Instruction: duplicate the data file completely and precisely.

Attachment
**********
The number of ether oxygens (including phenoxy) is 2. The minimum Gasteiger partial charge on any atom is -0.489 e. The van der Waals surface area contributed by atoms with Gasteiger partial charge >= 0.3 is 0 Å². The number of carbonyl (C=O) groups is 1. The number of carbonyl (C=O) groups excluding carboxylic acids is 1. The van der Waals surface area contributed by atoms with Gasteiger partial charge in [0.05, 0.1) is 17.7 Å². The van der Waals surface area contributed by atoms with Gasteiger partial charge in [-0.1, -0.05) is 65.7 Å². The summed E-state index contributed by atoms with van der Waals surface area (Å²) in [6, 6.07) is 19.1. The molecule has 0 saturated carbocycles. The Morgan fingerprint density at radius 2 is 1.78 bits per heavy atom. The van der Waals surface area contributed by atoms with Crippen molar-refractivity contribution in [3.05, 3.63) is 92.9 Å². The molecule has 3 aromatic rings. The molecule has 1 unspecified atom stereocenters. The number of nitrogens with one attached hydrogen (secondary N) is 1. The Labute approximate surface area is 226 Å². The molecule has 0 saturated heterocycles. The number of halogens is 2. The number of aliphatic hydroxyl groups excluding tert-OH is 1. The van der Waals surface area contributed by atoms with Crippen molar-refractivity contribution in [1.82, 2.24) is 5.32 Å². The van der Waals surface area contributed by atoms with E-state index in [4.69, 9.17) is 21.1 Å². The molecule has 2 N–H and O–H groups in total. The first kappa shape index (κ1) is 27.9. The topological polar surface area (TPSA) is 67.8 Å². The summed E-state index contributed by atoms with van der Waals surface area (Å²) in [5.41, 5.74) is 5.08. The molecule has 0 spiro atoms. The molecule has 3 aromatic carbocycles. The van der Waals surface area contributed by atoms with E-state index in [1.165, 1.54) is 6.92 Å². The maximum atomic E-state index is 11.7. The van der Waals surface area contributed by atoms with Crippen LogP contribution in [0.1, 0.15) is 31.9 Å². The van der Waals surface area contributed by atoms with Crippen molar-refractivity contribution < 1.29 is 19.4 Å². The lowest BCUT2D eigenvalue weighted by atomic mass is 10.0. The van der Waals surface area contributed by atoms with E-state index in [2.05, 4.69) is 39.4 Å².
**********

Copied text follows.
The number of ether oxygens (including phenoxy) is 2. The minimum Gasteiger partial charge on any atom is -0.489 e. The van der Waals surface area contributed by atoms with Gasteiger partial charge >= 0.3 is 0 Å². The number of carbonyl (C=O) groups is 1. The number of carbonyl (C=O) groups excluding carboxylic acids is 1. The van der Waals surface area contributed by atoms with Gasteiger partial charge in [0.05, 0.1) is 17.7 Å². The van der Waals surface area contributed by atoms with Gasteiger partial charge in [-0.1, -0.05) is 65.7 Å². The summed E-state index contributed by atoms with van der Waals surface area (Å²) in [6, 6.07) is 19.1. The molecule has 0 saturated carbocycles. The Morgan fingerprint density at radius 2 is 1.78 bits per heavy atom. The van der Waals surface area contributed by atoms with Crippen molar-refractivity contribution in [3.05, 3.63) is 92.9 Å². The molecule has 3 aromatic rings. The molecule has 1 unspecified atom stereocenters. The number of nitrogens with one attached hydrogen (secondary N) is 1. The Labute approximate surface area is 226 Å². The molecule has 0 saturated heterocycles. The number of halogens is 2. The number of aliphatic hydroxyl groups excluding tert-OH is 1. The van der Waals surface area contributed by atoms with Crippen molar-refractivity contribution in [1.82, 2.24) is 5.32 Å². The van der Waals surface area contributed by atoms with E-state index in [4.69, 9.17) is 21.1 Å². The molecule has 2 N–H and O–H groups in total. The first kappa shape index (κ1) is 27.9. The topological polar surface area (TPSA) is 67.8 Å². The summed E-state index contributed by atoms with van der Waals surface area (Å²) in [5.41, 5.74) is 5.08. The molecule has 0 spiro atoms. The molecule has 3 aromatic carbocycles. The van der Waals surface area contributed by atoms with E-state index in [1.165, 1.54) is 6.92 Å². The maximum atomic E-state index is 11.7. The van der Waals surface area contributed by atoms with Crippen LogP contribution in [0.1, 0.15) is 31.9 Å². The van der Waals surface area contributed by atoms with Crippen molar-refractivity contribution < 1.29 is 19.4 Å². The lowest BCUT2D eigenvalue weighted by atomic mass is 10.0. The van der Waals surface area contributed by atoms with E-state index in [2.05, 4.69) is 39.4 Å².